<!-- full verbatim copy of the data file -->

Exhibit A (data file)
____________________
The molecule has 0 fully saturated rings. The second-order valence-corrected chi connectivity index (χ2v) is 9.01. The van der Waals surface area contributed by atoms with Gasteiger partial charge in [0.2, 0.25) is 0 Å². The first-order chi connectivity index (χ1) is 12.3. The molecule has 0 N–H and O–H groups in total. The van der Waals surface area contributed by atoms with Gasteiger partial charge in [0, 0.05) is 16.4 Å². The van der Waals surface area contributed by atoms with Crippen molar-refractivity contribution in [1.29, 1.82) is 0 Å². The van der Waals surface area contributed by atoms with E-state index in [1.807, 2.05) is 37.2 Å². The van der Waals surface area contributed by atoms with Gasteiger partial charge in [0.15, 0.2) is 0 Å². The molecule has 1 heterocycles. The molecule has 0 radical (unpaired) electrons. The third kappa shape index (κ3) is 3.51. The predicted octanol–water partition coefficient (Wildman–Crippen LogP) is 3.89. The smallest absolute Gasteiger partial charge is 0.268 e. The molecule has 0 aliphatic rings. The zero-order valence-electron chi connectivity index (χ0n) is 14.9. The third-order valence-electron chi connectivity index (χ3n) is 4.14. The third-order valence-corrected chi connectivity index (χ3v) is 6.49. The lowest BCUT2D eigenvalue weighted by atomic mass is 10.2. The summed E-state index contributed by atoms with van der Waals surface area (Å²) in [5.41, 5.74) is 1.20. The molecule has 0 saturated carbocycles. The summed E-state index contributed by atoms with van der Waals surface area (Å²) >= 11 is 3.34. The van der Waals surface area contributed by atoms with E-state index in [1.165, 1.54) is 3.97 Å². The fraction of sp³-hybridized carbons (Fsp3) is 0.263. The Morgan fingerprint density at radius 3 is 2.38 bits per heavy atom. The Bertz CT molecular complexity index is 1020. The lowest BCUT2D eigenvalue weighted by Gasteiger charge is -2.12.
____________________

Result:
The molecule has 0 fully saturated rings. The second-order valence-corrected chi connectivity index (χ2v) is 9.01. The van der Waals surface area contributed by atoms with Gasteiger partial charge in [0.2, 0.25) is 0 Å². The first-order chi connectivity index (χ1) is 12.3. The molecule has 0 N–H and O–H groups in total. The van der Waals surface area contributed by atoms with Gasteiger partial charge in [0, 0.05) is 16.4 Å². The van der Waals surface area contributed by atoms with Crippen molar-refractivity contribution in [1.29, 1.82) is 0 Å². The van der Waals surface area contributed by atoms with E-state index in [1.807, 2.05) is 37.2 Å². The van der Waals surface area contributed by atoms with Gasteiger partial charge in [0.15, 0.2) is 0 Å². The molecule has 1 heterocycles. The molecule has 0 radical (unpaired) electrons. The third kappa shape index (κ3) is 3.51. The predicted octanol–water partition coefficient (Wildman–Crippen LogP) is 3.89. The smallest absolute Gasteiger partial charge is 0.268 e. The molecule has 0 aliphatic rings. The zero-order valence-electron chi connectivity index (χ0n) is 14.9. The third-order valence-electron chi connectivity index (χ3n) is 4.14. The third-order valence-corrected chi connectivity index (χ3v) is 6.49. The lowest BCUT2D eigenvalue weighted by atomic mass is 10.2. The summed E-state index contributed by atoms with van der Waals surface area (Å²) in [5.41, 5.74) is 1.20. The molecule has 0 saturated carbocycles. The summed E-state index contributed by atoms with van der Waals surface area (Å²) >= 11 is 3.34. The van der Waals surface area contributed by atoms with E-state index in [1.165, 1.54) is 3.97 Å². The fraction of sp³-hybridized carbons (Fsp3) is 0.263. The Morgan fingerprint density at radius 3 is 2.38 bits per heavy atom. The Bertz CT molecular complexity index is 1020. The lowest BCUT2D eigenvalue weighted by Gasteiger charge is -2.12.